They are deep in the bushland around Canberra, proud of the city they are defending.
In the shed of the Adaminaby Rural Fire Service at the southern end of the Namadgi and Kosciuszko national parks, a cross-section of Australia is ready to defend the country's capital, everybody from a former prime minister to a lad who can barely be in his mid-teens.
And 19 men and two women from Canberra itself, united in a convoy and accompanied by an ACT ambulance crew, heading off to do their best for their home town.
Tony Abbott goes his own way, no grand-standing, just a member of the strike team from the Northern Beaches in Sydney. "He's just a firefighter doing hard work. He's doing the hard yards," says another firefighter.
And the Canberra team heads out - just firefighters doing hard work, doing the hard yards.
Brigades from Gunghalin Command, Tidbinbilla 20 (to give it its correct name), Molonglo 31, Southern 30, Guises Creek 30 and Jerrabomberra 20 patrolled, as the winds and heat whipped up, constantly stopping in thick smoke and moving into the forest on foot to extinguish spot-fires.
The Canberra crews are a cross-section of the city.
Craig Greenwood arrived from Britain eight years ago and still hasn't shaken off his soft west of England accent.
Nor has he shaken off his dry British humour.
Why did he join the Rural Fire Service pretty well immediately? "To save the world, but hey!"
And then he gets serious and says the real reason was to meet people. "I came over from the UK and I knew nobody," Mr Greenwood said.
"These guys are my Australian family - just being part of this group and making a difference."
When he tells his friends in the UK that he and the rest of the RFS are volunteers, the British are incredulous. "They all find it unbelievable that I do it and I don't get paid for it," he said.
"Not that I want paying. I'm a volunteer."
They all say that, sometimes quietly as though they don't want to brag. "Doing it for the community," keeps cropping up.
Benita Ainsworth is a solicitor in Canberra and a volunteer with the RFS. She studied law at the University of London before returning to Australia.
What would her British friends think about volunteering for such an arduous and dangerous job? "They would be surprised," she answered.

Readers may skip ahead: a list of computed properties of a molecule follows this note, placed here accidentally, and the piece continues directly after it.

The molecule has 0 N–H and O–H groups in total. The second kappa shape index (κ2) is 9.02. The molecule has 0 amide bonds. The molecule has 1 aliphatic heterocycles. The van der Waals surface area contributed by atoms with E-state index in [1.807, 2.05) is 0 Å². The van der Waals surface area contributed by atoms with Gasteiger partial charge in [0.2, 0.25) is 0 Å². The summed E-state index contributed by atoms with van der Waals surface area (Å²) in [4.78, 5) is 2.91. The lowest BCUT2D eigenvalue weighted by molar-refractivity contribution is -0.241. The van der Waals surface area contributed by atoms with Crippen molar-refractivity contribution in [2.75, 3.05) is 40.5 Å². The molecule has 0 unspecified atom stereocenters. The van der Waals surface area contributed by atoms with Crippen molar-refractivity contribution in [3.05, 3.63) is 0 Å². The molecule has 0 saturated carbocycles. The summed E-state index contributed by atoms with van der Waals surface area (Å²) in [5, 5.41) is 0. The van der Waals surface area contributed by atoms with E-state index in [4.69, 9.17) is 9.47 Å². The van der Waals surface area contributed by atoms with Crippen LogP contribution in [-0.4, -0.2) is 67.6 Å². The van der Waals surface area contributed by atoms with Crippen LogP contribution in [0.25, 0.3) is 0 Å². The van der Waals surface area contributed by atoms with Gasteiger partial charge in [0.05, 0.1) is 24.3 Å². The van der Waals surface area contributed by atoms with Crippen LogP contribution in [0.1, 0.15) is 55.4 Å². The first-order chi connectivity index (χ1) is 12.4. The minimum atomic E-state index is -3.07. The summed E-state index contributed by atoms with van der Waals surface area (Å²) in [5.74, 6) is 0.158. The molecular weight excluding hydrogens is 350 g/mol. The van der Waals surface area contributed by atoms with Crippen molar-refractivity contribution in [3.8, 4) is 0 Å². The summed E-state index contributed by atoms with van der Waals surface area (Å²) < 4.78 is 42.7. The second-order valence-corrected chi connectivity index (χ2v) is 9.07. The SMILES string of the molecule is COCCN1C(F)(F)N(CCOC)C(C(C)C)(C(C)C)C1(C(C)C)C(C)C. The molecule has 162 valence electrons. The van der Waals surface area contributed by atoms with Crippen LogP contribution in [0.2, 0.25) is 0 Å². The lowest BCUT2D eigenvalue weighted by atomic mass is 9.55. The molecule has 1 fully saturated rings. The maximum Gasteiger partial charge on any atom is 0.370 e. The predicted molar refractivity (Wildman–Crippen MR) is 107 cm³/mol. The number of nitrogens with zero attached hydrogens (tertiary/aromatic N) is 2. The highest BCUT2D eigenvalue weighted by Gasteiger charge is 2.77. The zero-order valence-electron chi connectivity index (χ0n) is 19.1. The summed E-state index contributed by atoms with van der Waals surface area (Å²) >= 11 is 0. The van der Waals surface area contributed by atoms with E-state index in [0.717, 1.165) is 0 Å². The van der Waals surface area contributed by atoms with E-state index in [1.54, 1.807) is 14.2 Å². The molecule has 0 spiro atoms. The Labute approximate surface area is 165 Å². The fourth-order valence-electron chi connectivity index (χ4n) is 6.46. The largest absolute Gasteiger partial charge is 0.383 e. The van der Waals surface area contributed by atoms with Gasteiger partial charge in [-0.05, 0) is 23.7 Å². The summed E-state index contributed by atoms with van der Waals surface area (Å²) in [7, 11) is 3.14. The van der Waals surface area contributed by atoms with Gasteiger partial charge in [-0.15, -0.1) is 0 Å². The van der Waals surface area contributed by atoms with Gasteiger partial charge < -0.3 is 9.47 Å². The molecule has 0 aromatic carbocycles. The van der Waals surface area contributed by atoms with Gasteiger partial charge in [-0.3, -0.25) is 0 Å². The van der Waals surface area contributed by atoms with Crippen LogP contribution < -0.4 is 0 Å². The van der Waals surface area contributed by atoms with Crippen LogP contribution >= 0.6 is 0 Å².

Ms Ainsworth said the Canberra RFS reflected the Canberra community and she liked that. "You stay because of the people. You have people from all walks of life."
She says she is never in fear because of the people around her - her comrades, though she doesn't use the word.
Nor does she use the word "fear" - "trepidation" is the way she describes it. "There's always a little bit of trepidation going into dangerous situations. You don't want to be with people who don't have trepidation.
"But you can't panic - just be aware."
Sixty-three-year-old Alan Ashman is a retired naval officer. He eventually found himself in a desk job in Canberra and joined the RFS in 2004 to learn new skills.
"And I wanted to support the community. I learn skills and I help the community I live in."
Scott Cashmere works in the Maritime Safety Authority. He is married with two young children and he's been in the RFS for 23 years, more than half his life.
Why did he join at the age of 18? "It was that long ago, I forget."
But adds, "I just wanted to get involved in a community group."
That word "community" again.
He has a way with words. As the heat rises, he says the clouds are visible on the Bureau of Meterology satellite map and that means the heat will be "dancing" - dancing - so the extra energy of the fire makes it wilder.
"That means it's starting to generate a lot of energy. It's going to start to make its run and that can lead to it generating its own weather conditions."
Is that frightening? "No because I'm surrounded by good people."
He is sometimes in awe of fire and nature.
On December 21, he was fighting the big fire threatening Nerriga. "It was the longest day of the year but it was dark at 5pm," he said.
There's a student from the ANU in the Canberra crew. Jacob Lemmey is 20 and studying international relations.
He said the RFS was about "local communities coming together in times of disaster."